Who gets the $600 stimulus checks and when
President Trump signed the $900 billion coronavirus relief package on Sunday.
A new round of financial relief has finally been green-lit by the government and should flow to millions of Americans weathering the COVID-19 economic crisis soon.
President Donald Trump on Sunday signed the $900-billion coronavirus relief package, legislation that passed in Congress early last week. Trump delayed signing the bill for days but relented Sunday to avoid a government shutdown and finally allow aid to reach those in need.
A highlight of the new legislation is direct payments of $600 for eligible individuals -- similar to the $1,200 payments that went out in the spring through the CARES Act. Here is what to know about who can expect to receive a payment and when.
Who is eligible for the $600 checks?
The new agreement designates a $600 direct payment for every individual who made up to $75,000 last year, a $1,200 payment for couples who made up to $150,000 as well as an additional $600 per dependent child. A family of four under the income threshold can expect to receive $2,400 in direct payments.
The payments are phased out for higher income levels and phase out completely for individuals who made above $87,000 in 2019. You can calculate how much you will likely receive from the COVID-19 relief bill using the guidelines spelled out in the bill here.
While the current bill shells out $600 direct payments, Trump is pushing to bring that amount to $2,000 -- a proposal that has support from Democratic lawmakers but has been rejected by GOP leadership.
House Speaker Nancy Pelosi on Monday is bringing a vote on a stand-alone bill to increase economic impact payments to $2,000 to the House floor. While it’s expected to pass the House, it’s unclear whether Senate Majority Leader Mitch McConnell will take up the measure in the Senate.
When can Americans expect to see the checks?
People will begin to see the money roll in pretty quickly, according to a press release from the Internal Revenue Service and Treasury Department.
The first direct deposits could arrive as early as Tuesday night, and they will continue into next week. Paper checks will start to be mailed on Wednesday, the Treasury Department said.
The official payment date is Jan. 4, though.
It took approximately two weeks for direct deposits to roll out to Americans during the first round of stimulus through the CARES Act in March, though the wait was much longer for those who didn't file taxes last year or opted for another option to receive the relief.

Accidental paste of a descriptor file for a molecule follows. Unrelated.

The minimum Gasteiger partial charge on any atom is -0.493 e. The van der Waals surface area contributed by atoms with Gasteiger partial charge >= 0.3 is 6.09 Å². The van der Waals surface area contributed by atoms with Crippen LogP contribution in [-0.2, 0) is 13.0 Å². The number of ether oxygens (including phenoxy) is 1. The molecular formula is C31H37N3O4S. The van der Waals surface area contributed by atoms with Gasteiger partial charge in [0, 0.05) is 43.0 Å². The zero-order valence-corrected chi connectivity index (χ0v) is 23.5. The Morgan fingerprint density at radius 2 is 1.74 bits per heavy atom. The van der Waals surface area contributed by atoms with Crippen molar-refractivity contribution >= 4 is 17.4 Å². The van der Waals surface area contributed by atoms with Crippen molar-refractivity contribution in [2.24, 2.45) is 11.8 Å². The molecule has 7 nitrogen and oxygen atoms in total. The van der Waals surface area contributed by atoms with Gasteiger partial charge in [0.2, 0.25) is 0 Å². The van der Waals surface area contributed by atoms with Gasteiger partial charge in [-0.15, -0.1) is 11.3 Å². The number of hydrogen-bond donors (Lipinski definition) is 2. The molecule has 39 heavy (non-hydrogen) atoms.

Last Monday -- before the president threw a wrench in the process by delaying his signature -- Treasury Secretary Steve Mnuchin said that Americans who qualify should expect to see money in their accounts as early as this week and pledged a speedy process.
"The good news is this is a very, very fast way of getting money into the economy," Mnuchin assured in a phone interview with CNBC on Dec. 21. "Let me emphasize: people are going to see this money at the beginning of next week."
Also prior to Trump's delay, a Democratic aide briefed on the plans told ABC News that the administration will work to make 130 million direct deposits by New Year's Day and then work to send out 10 million paper checks to eligible taxpayers each week.
The delay is expected to move that timeline back by approximately a week, though experts also caution there could be other hiccups that could impact when eligible Americans receive the payments.
Janet Holtzblatt, a senior fellow at the Urban-Brookings Tax Policy Center, told ABC News that the infrastructure for processing a second wave of payments is largely in place -- but this is also the time of year when the Internal Revenue Service is gearing up for the 2021 filing season.
"Rolling out a second payments in combination with the start-up of the filing season -- that raises new wrinkles," Holtzblatt said. "It’s hard to imagine that the IRS (or any organization) could process payments to millions of people and simultaneously start up the new filing season without snafus occurring -- either with the payments or in the filing season."
Holtzblatt added that were it not for the preparation of the filing season as well as the holidays, "starting direct deposits to tax filers within two weeks of enactment -- as was done in the spring -- would seem plausible."